One hundred years of black film art is officially up for grabs.
The San Francisco Art Exchange announced Thursday the first public sale of pieces from the Separate Cinema Archive. With 35,000 items curated over the course of three decades ― including rare vintage posters, lobby cards and photographs from 30 countries ― the comprehensive archive has been committed to celebrating 100 years of African American cinema.
“History relies on evidence, and the Separate Cinema Archive provides that,” SFAE co-founder and director Theron Kabrich said in a statement to HuffPost. “This collection pays respect to the contributions of the filmmakers and artists who literally changed history through their work.”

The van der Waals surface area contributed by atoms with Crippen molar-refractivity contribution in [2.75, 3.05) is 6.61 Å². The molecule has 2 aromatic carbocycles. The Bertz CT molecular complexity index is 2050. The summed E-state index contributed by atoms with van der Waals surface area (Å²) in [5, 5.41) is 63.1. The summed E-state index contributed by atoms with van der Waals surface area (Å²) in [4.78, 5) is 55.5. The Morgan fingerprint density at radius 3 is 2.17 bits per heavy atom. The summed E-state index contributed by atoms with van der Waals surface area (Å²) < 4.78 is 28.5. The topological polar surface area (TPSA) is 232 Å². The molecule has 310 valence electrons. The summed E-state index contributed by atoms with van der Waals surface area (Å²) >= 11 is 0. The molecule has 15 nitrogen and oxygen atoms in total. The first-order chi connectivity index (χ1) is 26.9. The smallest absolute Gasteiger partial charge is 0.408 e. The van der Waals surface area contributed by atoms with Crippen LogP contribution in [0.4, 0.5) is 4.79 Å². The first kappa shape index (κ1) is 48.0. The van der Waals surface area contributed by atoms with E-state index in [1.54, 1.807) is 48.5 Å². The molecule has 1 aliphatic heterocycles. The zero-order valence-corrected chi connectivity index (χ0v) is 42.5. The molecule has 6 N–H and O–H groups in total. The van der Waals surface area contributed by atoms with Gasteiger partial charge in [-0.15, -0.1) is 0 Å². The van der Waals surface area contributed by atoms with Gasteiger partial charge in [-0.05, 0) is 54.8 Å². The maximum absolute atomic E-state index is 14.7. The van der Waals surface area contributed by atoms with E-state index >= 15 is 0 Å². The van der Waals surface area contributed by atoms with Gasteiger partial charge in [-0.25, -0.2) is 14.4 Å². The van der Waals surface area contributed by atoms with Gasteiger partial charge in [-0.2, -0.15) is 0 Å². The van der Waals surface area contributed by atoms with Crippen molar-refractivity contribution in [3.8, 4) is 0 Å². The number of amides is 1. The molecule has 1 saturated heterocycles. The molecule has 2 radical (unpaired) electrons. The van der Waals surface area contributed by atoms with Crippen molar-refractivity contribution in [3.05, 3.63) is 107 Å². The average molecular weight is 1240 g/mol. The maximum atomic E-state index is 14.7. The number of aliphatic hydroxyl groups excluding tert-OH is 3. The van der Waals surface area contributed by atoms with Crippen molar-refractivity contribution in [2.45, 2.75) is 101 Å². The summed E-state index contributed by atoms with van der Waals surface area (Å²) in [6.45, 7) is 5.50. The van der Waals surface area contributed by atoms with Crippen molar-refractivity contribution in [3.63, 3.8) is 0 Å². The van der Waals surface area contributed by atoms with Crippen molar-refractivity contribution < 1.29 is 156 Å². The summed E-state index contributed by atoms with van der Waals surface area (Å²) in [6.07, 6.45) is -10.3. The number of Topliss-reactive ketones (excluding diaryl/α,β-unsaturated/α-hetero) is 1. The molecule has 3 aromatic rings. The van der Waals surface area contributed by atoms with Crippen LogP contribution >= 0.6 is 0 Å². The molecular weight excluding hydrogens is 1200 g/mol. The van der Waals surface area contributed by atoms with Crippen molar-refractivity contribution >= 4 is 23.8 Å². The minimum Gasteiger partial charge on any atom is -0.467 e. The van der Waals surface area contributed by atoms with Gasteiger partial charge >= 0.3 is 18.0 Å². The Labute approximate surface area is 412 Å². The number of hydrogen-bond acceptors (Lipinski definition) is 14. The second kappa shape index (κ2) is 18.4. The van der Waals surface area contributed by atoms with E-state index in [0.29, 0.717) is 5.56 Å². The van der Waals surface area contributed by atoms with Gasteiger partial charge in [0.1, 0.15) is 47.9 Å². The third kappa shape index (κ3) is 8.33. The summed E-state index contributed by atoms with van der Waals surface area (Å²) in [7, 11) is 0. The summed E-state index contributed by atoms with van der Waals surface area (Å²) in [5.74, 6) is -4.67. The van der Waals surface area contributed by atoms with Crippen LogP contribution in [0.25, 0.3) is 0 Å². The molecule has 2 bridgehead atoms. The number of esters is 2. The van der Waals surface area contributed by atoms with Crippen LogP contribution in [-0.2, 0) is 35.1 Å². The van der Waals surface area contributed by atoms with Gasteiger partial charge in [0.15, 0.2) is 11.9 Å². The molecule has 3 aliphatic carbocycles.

Some of the notable titles and black film icons featured in the collection include “Siren of the Tropics” (which starred Josephine Baker), “In the Heat of the Night” (starring Sidney Poitier) and “12 Years a Slave.”
Prior to SFAE’s announcement, parts of the Separate Cinema Archive have been featured in traveling exhibits at film festivals and art institutions, as well as a 2014 book published by the founder of the archive, renowned photographer and author John Kisch.